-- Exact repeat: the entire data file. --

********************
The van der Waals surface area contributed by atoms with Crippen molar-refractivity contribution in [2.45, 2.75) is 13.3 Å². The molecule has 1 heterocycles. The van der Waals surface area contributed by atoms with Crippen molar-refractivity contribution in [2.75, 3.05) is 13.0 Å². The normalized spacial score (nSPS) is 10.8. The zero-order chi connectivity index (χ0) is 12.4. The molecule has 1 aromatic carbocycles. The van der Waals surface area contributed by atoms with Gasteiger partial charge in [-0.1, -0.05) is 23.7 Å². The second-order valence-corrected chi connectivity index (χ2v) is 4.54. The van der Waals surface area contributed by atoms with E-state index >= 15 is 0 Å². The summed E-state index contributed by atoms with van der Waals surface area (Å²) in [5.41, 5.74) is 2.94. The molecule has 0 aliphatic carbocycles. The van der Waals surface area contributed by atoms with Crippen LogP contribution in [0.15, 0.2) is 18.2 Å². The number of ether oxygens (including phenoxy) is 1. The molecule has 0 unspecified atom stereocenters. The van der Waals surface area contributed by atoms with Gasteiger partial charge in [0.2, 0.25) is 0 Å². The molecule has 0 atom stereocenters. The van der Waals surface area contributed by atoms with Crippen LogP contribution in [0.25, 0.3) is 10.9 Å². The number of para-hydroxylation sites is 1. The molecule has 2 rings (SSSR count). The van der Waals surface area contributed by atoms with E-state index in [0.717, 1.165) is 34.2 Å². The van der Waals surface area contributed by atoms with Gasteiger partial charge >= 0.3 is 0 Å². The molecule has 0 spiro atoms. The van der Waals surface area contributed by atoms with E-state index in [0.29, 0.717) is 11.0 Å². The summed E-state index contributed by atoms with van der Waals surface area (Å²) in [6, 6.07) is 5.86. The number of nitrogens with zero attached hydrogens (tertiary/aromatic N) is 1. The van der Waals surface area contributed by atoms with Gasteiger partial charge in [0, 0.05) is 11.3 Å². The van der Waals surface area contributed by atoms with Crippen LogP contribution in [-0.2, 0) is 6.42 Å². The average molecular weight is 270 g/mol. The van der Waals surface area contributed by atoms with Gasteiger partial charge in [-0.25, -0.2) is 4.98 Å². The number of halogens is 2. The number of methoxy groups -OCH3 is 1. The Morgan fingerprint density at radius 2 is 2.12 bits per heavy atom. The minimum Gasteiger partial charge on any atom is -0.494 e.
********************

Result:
The van der Waals surface area contributed by atoms with Crippen molar-refractivity contribution in [2.45, 2.75) is 13.3 Å². The molecule has 1 heterocycles. The van der Waals surface area contributed by atoms with Crippen molar-refractivity contribution in [2.75, 3.05) is 13.0 Å². The normalized spacial score (nSPS) is 10.8. The zero-order chi connectivity index (χ0) is 12.4. The molecule has 1 aromatic carbocycles. The van der Waals surface area contributed by atoms with Gasteiger partial charge in [-0.1, -0.05) is 23.7 Å². The second-order valence-corrected chi connectivity index (χ2v) is 4.54. The van der Waals surface area contributed by atoms with E-state index >= 15 is 0 Å². The summed E-state index contributed by atoms with van der Waals surface area (Å²) in [5.41, 5.74) is 2.94. The molecule has 0 aliphatic carbocycles. The van der Waals surface area contributed by atoms with Crippen LogP contribution in [0.15, 0.2) is 18.2 Å². The number of ether oxygens (including phenoxy) is 1. The molecule has 0 unspecified atom stereocenters. The van der Waals surface area contributed by atoms with Gasteiger partial charge in [0.2, 0.25) is 0 Å². The molecule has 0 atom stereocenters. The van der Waals surface area contributed by atoms with Crippen LogP contribution in [0.25, 0.3) is 10.9 Å². The number of para-hydroxylation sites is 1. The molecule has 2 rings (SSSR count). The van der Waals surface area contributed by atoms with E-state index in [0.717, 1.165) is 34.2 Å². The van der Waals surface area contributed by atoms with Gasteiger partial charge >= 0.3 is 0 Å². The molecule has 0 spiro atoms. The van der Waals surface area contributed by atoms with E-state index in [0.29, 0.717) is 11.0 Å². The summed E-state index contributed by atoms with van der Waals surface area (Å²) in [6, 6.07) is 5.86. The number of nitrogens with zero attached hydrogens (tertiary/aromatic N) is 1. The van der Waals surface area contributed by atoms with Gasteiger partial charge in [0, 0.05) is 11.3 Å². The van der Waals surface area contributed by atoms with Crippen LogP contribution in [-0.2, 0) is 6.42 Å². The average molecular weight is 270 g/mol. The van der Waals surface area contributed by atoms with Gasteiger partial charge in [-0.25, -0.2) is 4.98 Å². The number of halogens is 2. The number of methoxy groups -OCH3 is 1. The Morgan fingerprint density at radius 2 is 2.12 bits per heavy atom. The minimum Gasteiger partial charge on any atom is -0.494 e.